In exploring the relationship between FLICC and FEDLINK at its September meeting, the FEDLINK Advisory Council concluded that, in fact, FLICC and FEDLINK could exist as separate entities, even though FEDLINK was originated by FLICC in the 1970s. No FAC members, however, considered such a move desirable. My own viewpoint, which I believe reflects the sentiments of the FAC, is that FEDLINK's identity as a major program of FLICC helps keep the program focused on the welfare of federal libraries and information centers and on the goal of serving them effectively and thereby prevents its evolution to a totally bottom-line, spiritless business operation. It also allows for a critical mass of library specialists, who, when they aren't writing FEDLINK RFPs or training OCLC users, can provide expert consultation for member libraries, can support the FLICC working groups, and can plan high quality educational programs, under the broad umbrella of FLICC.

                        Susan M. Tarr
                        Executive Director, FLICC

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Save the Date!
Plan to attend the 15th annual
FLICC Forum on Federal Information Policies
Adapting to Reinvention: Getting Results in Government Publishing
March 19, 1998

This year's Forum will take a closer look at how federal libraries and information centers respond to reinvention initiatives and the key issues of providing government information in this fast-paced environment.
Watch your mail for details!

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FLICC Quarterly Meeting Showcases Library Treasures

FLICC members who attended the October 2nd quarterly meeting were treated to a guided tour of the American Treasures of the Library of Congress exhibition in the recently renovated Jefferson building. LC Visitor Services Officer Teresa V. Sierra and Exhibit Coordinator Cheryl Regan led attendees through this permanent exhibit which showcases a rotating array of significant books and artifacts from LC's collections. More than 200 items from Americas past, selected by LC subject specialists, have been arranged into the same categories as Thomas Jefferson's own library: Memory (history); Reason (philosophy, law, science, and geography); and Imagination (fine arts, architecture, music, literature and sports). The exhibition also highlights a changing "Top Treasure"--a founding document such as the Declaration of Independence, the Constitution, or the Gettysburg Address. Those FLICC members who missed the tour may want to visit the online version of the exhibit at http://lcweb.loc.gov/treasures/.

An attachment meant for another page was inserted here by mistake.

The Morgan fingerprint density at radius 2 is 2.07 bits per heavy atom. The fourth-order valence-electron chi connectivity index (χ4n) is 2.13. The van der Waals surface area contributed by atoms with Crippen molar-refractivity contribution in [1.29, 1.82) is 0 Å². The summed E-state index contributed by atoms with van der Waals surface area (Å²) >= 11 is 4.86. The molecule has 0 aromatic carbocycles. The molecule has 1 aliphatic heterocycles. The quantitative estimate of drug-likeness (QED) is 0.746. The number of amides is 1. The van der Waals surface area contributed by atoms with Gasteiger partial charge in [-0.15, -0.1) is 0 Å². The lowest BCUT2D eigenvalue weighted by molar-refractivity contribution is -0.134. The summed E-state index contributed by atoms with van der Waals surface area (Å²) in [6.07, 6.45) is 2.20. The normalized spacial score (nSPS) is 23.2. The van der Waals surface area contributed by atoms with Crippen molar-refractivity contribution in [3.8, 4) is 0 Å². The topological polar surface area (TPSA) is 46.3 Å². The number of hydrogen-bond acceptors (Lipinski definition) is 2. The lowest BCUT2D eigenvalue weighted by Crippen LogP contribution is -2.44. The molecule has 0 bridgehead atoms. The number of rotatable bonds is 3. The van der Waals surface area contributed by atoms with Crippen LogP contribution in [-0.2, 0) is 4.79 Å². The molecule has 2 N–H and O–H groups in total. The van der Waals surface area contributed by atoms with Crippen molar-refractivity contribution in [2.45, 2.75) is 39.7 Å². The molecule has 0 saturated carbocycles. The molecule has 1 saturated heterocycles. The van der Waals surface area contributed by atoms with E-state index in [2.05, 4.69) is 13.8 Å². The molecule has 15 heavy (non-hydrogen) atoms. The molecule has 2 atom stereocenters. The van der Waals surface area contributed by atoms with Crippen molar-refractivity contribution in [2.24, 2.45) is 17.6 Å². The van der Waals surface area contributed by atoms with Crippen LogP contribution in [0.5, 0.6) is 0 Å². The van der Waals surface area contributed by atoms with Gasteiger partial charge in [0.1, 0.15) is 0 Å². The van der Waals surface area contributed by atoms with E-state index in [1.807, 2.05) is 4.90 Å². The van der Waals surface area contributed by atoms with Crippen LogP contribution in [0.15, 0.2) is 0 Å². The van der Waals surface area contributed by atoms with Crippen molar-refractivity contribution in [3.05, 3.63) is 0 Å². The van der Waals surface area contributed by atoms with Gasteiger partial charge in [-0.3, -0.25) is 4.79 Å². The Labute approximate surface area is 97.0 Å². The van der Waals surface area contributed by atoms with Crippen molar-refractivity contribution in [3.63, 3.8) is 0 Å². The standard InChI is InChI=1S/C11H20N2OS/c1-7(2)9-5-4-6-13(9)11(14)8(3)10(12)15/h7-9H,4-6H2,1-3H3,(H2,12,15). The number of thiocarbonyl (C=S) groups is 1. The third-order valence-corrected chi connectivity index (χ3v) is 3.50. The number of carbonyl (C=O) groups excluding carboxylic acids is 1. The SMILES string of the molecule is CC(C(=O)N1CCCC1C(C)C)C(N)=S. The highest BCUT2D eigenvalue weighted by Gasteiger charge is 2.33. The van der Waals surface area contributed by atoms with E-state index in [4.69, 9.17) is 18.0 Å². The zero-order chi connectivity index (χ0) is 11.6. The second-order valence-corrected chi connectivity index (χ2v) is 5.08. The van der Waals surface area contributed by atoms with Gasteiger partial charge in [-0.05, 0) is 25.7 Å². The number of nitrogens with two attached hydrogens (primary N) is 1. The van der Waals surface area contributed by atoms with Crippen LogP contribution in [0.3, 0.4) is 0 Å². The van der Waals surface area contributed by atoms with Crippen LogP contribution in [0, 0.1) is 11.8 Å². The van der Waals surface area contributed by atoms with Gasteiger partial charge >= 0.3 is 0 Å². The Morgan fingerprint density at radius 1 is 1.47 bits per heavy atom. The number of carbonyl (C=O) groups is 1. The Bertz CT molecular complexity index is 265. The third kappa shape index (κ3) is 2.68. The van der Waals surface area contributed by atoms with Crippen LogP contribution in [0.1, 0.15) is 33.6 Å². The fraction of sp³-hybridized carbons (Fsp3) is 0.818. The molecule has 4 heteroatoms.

Later in the meeting, Dorothy Weed of the Department of Labor and Doria Grimes of NOAA discussed "treasures" from their federal library collections. Their presentations dovetailed with FLICC's plan to publicize federal library holdings and digital projects in conjunction with the upcoming Library of Congress bicentennial celebration.

Historical Labor Collections

Weed explained that the Department of Labor is one of the oldest Cabinet-level departments, and that its library has a collection of labor-related materials that is both exceptionally old and complete. The library opened in 1917, when the collections of the Bureau of Labor Statistics and the Department of Children's Labor were combined. The library has 3,000 titles which represent more than 400 unions and date back to the 1860's. Many trade unions have considered the Department of Labor library an appropriate repository for their papers. Current labor unions, such as the Bridge, Structural, and Ornamental Ironworkers Union, are now drawing upon the collections to write historical pieces. The library holdings also include foreign statistics and labor information, and because of upheaval in Eastern European and third world countries, the library may have information that the governments of those countries do not. Other important holdings cover children's, women's, and minority labor issues.